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20130504
20130512
Search Results 0 to 6 of about 7 (some duplicates have been removed)
in their chimneys. he associates them with harry potter, and he draws them in his spare time. >> i like the diversity here. every chimney is different. every door is colorful. and then there is a tolerance -- people smile at you on the street, and they are always apologizing even if you bump into them. >> he is one of thousands of poles who have come to make a living from repairing colorful but damp british houses. he used to work as a painter, but the pay is better in london. >> working here is great. the english are not as demanding as the poles or the germans where everything has to be perfect. >> his english boss is happy, too. polish labor is cheaper, and he says polh labors are more precise, more sorrow, more reliable. >> they have a better work ethic, i think, in my view, in my experience. >> nevertheless, many poles working here have noticed a change in mood since the british economy has begun to slide. >> in the beginning, we were welcomed with open arms, but that has changed now. especially when more poles can than they had expected. it was not just a few thousand, but half a
harris and the political thinkers so it would be validated and verify. cartery ford and jimmy on hanging chance. to what we said earlier, i speak about this as a father and parent. >> and you still cannot get pregnant. >> speaking of, barack obama, the stand-up comment -- comic. >> one thing that they all agree on is they need to do a better drug reaching out to minorities. call me self-centered, but i can think of one minority they could start with. [laughter] hello? a trial run.s >> president obama at the white house correspondents' dinner. sarah palin said it was pathetic. too much hollywood glitz, not enough exciting political figures like max baucus or chuck grassley. [laughter] think, to a certain extent, the criticism of the dinner has become as annoying as the dinner itself. it is one night a yea this is not a town that is saturated in glamour, shall we say. i can live with it. >> sarah palin call did a nerd prom. >> i guess maybe it is, but there sure are a lot of people at it. i decided to go because i had not been there for years. it was a mob scene. if he did not station your
composer roy harris' "duo for cello and piano" from the 1970's. but a tremendous amount of material has been lost, even historic recordings by the likes of george gershwin, frank sinatra, and judy garland. the library was mandated by congress to develop a new audio recording preservation strategy, and brought out a plan earlier this year. among its goals: create a publicly accessible national directory of collections; develop a coordinated collections policy, including a strategy to collect, catalogue, and preserve recordings; construct storage facilities for long-term preservation; and simplify and clarify disparate copyright laws governing historical recordings. it's not an ea task, says the librarian of congress, james billington, but it's a necessary one. >> yeah, there are all kinds of obscure places where things have been preserved, sometimes in people's attics, sometimes in depositories that no longer exist or have changed ownership. its detective work to reassembling what the original product was, as close as possible, and as permanent a new material of reformatting as can be ma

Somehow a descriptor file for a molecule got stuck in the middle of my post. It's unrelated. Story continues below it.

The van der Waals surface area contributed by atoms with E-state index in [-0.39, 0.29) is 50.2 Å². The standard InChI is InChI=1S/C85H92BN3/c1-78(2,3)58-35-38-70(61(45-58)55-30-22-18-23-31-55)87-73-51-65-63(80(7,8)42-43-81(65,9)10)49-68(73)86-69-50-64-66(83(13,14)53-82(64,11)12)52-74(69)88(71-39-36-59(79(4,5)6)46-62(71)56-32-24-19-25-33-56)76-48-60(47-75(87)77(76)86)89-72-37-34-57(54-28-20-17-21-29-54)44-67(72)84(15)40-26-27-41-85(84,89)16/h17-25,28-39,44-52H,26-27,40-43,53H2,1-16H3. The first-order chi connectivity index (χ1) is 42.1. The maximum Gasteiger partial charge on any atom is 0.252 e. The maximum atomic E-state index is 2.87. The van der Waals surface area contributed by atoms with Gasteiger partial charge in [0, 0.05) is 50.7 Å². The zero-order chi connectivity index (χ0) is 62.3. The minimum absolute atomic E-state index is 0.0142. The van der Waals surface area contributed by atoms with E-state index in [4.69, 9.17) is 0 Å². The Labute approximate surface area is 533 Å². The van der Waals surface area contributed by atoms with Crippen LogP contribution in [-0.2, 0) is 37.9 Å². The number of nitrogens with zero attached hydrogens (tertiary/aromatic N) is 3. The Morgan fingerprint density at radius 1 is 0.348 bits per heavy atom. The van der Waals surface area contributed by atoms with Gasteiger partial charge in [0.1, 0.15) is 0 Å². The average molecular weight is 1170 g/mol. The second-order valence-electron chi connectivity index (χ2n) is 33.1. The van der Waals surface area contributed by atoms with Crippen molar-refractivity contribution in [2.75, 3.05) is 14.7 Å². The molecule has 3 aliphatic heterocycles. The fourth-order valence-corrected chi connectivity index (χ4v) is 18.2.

. guatemalan harris whitbeck was one of montt's top advisors in the ixil region. he testified for the defense at the trial. >> do they know who shot the bullet? do they know exactly on the date these people were killed? i'm not a scientist. i don't know. >> reporter: in fact, the forensic anthropologists are not that precise. but the bones aren't all that are doing the talking. 30 years ago, an eye in the sky was watching-- a u.s. science satellite called landsat passing overhead. russ schimmer is an expert in geomatics-- the science of gathering, analyzing and interpreting geographic information. he has pored over landsat images of the ixil highlands of guatemala captured before and after montt's rule. he has documented huge swaths of land that were highly vegetated in 1979 and then barren in 1986. schimmer ruled out natural causes, leaving only massive, deliberately set fires as the possible cause. >> there's no way you're going to go out there and light a tch and you're ing to see some of the areas that were burned are five football fields large and it covers areas which are just huge, hun
. it happens to be the truth. >> rose: and there's some benefit of being true. and history changed. harry truman when he left office. >> exactly. >> rose: there's also this. your family and your friends want you to speak out more and defend yourself when either the president lays a problem at your feet or someone else. >> yeah, tell them not to holdt. >> rose: you have no incentive to say, "let me tl you what." >> no, i have no desire to spend my post-presidency trying to enhance my standing. >> rose: but, i mean, you don't seem lieb the kind of guy who wants to turn the other cheek. >> well, i turned it. it's-- i'm-- i want to be productive. i want to make a difference in the world. and i want to do so without undermining our current president and/or engaging in political debate. if i was out trying to defend myself i would be right back in the swamp and i don't want to be in the swamp. >> rose: you have an institute here. >> true. >> rose: the bush institute. >> true. >> rose: and you want to look at problems and understand problems. >> that's a very interesting point you made. the bush
Search Results 0 to 6 of about 7 (some duplicates have been removed)